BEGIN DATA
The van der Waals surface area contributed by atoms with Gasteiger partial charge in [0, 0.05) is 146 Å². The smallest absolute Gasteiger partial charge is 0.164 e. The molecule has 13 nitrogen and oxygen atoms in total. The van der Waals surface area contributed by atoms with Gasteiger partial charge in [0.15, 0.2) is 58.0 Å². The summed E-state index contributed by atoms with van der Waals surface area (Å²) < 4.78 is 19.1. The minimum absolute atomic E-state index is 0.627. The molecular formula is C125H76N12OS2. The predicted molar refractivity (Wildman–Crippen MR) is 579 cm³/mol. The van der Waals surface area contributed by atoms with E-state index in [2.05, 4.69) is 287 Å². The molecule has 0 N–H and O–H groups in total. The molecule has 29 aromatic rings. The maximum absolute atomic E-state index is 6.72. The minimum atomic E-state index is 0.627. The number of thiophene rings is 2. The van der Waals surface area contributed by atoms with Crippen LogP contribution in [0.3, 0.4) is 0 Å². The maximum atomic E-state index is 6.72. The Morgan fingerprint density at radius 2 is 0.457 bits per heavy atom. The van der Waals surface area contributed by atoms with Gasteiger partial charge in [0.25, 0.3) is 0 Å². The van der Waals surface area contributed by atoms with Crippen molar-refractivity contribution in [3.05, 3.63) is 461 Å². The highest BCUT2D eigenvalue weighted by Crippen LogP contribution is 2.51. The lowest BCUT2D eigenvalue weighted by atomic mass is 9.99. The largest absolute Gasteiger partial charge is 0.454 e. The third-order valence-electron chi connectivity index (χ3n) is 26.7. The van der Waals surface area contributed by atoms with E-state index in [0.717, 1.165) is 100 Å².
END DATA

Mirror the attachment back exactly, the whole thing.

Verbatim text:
The van der Waals surface area contributed by atoms with Gasteiger partial charge in [0, 0.05) is 146 Å². The smallest absolute Gasteiger partial charge is 0.164 e. The molecule has 13 nitrogen and oxygen atoms in total. The van der Waals surface area contributed by atoms with Gasteiger partial charge in [0.15, 0.2) is 58.0 Å². The summed E-state index contributed by atoms with van der Waals surface area (Å²) < 4.78 is 19.1. The minimum absolute atomic E-state index is 0.627. The molecular formula is C125H76N12OS2. The predicted molar refractivity (Wildman–Crippen MR) is 579 cm³/mol. The van der Waals surface area contributed by atoms with E-state index in [2.05, 4.69) is 287 Å². The molecule has 0 N–H and O–H groups in total. The molecule has 29 aromatic rings. The maximum absolute atomic E-state index is 6.72. The minimum atomic E-state index is 0.627. The number of thiophene rings is 2. The van der Waals surface area contributed by atoms with Crippen LogP contribution in [0.3, 0.4) is 0 Å². The maximum atomic E-state index is 6.72. The Morgan fingerprint density at radius 2 is 0.457 bits per heavy atom. The van der Waals surface area contributed by atoms with Gasteiger partial charge in [0.25, 0.3) is 0 Å². The van der Waals surface area contributed by atoms with Crippen molar-refractivity contribution in [3.05, 3.63) is 461 Å². The highest BCUT2D eigenvalue weighted by Crippen LogP contribution is 2.51. The lowest BCUT2D eigenvalue weighted by atomic mass is 9.99. The largest absolute Gasteiger partial charge is 0.454 e. The third-order valence-electron chi connectivity index (χ3n) is 26.7. The van der Waals surface area contributed by atoms with E-state index in [0.717, 1.165) is 100 Å².